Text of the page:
The day-part construct as a primary time slot in the buying, selling and valuing of TV media is obsolete, misleading, damaging and should be dramatically deemphasized.
Today, people consume almost all of their media – even TV – where, when and how they want. The "Leave it to Beaver," "Archie Bunker" and "M*A*S*H" decades, when American families gathered around their living room television sets with their tray tables and TV dinners and watched the same shows at the same time, are gone. Gone too are the days when 70-75% of TV audience viewing took place during the primetime day-part. Which is one reason the soap operas have died a slow death.
In those days, the day-part that a TV spot aired was of essential importance to advertisers. Prime-time spots meant popular shows, enormous audiences and families. Daytime meant those soap operas and housewives. Saturday morning meant kids and cartoons. Overnight meant test patters or infomercials and or movies for insomniacs. In those days, you couldn't watch reruns of your favorite crime drama six times a day, seven days a week. You couldn't watch live news or weather 24 hours a day. You couldn't watch live sports or sports news 24 hours a day seven days a week on dozens of different sports channels. You couldn't delay your viewing for hours or days. Today, you can do all of that and we do.
In the old days, the day-part defined the audience, its scale and its programming for media buying and selling purposes. Within day-parts, there was a lot of consistency and homogeneity of shows and audiences but across day-parts, there were stark differences. Those days are long gone. Current data tells us that day-parts are no longer the primary descriptors of the types of viewers or shows or scale of audiences available on TV today. With the massive fragmentation of audiences across networks, shows, day-parts and devices, the historical notions of the day-part probably deceives more in media than it accurately describes.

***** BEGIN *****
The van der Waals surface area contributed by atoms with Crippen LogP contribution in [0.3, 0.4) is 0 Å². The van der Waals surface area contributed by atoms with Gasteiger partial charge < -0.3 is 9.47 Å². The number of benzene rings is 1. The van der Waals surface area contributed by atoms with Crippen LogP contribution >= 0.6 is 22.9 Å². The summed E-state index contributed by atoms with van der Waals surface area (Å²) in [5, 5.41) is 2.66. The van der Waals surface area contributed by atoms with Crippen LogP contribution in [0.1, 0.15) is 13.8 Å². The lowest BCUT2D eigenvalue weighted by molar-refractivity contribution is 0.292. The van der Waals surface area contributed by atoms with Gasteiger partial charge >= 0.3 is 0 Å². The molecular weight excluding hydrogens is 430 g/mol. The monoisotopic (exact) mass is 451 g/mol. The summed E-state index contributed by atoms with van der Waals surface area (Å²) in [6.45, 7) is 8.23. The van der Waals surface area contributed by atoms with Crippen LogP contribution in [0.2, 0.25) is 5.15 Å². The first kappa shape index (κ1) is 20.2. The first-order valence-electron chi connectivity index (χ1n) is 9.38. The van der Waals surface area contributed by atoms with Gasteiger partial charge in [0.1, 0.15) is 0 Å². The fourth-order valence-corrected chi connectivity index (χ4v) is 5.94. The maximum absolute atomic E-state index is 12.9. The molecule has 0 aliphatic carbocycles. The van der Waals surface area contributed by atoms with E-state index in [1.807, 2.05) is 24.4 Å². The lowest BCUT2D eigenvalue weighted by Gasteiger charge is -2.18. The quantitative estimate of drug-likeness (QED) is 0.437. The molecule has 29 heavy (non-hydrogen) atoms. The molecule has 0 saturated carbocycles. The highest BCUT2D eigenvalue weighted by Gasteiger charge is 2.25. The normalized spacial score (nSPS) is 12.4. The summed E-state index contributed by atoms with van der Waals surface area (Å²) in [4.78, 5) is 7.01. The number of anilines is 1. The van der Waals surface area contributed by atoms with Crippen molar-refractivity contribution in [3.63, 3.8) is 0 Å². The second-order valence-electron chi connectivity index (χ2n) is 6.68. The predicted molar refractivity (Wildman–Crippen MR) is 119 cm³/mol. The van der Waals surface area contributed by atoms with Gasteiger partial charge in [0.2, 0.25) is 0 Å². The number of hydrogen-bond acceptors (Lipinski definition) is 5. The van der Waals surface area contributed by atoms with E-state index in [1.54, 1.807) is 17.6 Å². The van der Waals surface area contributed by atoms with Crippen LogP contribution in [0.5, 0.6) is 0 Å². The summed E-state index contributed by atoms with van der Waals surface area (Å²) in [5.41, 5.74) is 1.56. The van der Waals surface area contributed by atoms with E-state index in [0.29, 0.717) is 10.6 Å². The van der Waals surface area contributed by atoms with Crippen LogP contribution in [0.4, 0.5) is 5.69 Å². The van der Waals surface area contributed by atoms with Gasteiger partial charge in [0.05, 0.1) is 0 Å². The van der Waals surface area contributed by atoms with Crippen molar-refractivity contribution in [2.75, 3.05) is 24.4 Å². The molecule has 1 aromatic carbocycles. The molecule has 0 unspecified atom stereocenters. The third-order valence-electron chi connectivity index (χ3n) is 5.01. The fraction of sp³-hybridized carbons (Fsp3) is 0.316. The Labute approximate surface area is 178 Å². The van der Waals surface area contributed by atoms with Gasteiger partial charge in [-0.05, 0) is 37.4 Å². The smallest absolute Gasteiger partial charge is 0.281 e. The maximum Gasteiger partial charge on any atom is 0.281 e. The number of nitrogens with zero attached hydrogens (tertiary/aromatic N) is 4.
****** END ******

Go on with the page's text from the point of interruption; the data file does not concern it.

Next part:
For example: Want to reach younger, upscale married households with school-aged children? Network primetime is not the best place to reach them. They can be found in higher concentrations on dozens of cable nets outside of prime, particularly during late-night. Yes! Imagine that . Upscale viewers watching TV late at night. The same for single, working mothers. Seems blasphemous? Don't believe me? Just check Nielsen AudienceWatch. That data doesn't lie.
Given the massive changes in American's lifestyles and TV viewing behaviors, why then does the media industry still think and talk about day-parts the way we did in the 60's, 70's and 80's, beholden to truisms that really haven't been true for more than a decade? History, simplicity, stability, comparability and protection, that 's why.
It starts with history. It's always been done that way. Simplicity follows. It's almost always easier to do what you've done than to do something new. It's stable and comparable. When your business runs in annual cycles, sameness means things stay stable and can easily be compared year over year. It's protective. If you want to keep your job, it's better not to have its core operating metrics change underneath you.
Does any of this sameness truly make TV advertising better for the advertiser? Or the viewer? Or even the networks and media owners? I don't' think so. All it does is perpetuate the over-saturation or irrelevant ads to the wrong audiences in the wrong places.
In a fragmented media world, we have to be willing to challenge our historical contextual truisms. We need to embrace data and empiricism. We need to focus on all elements of TV media placement. The maniacal focus on the day-part is outdated and misplaced. The day-part is just one of a number of factors which define the value of the media and the environment for the placement of a spot. The program matters., so does the network (though much less than it used to). And, of course, the person matters a lot. What the people do (and are doing) on other platforms is important.
Isn't that where everything is going anyway? Networks and buyers count delayed viewing (C3) regardless of when it is viewed. What buyers do you know exclude DVR viewing the next day because it's in the wrong day-part?
And one more reason: Today, many in the TV advertising industry are trying to make the online ad world to adopt some of the core TV metrics, such as Gross Rating Points (GRP) and Reach & Frequency, to create greater cross-media comparability. In that spirit and at this time, isn't this a good time to evaluate whether TV should adopt some of the successful approaches from the online world? How many online advertisers make websites and networks shut their banners off during daytime and late-night day-parts?
What do you think? Isn't it time for the TV ad world to de-emphasize the day-part?
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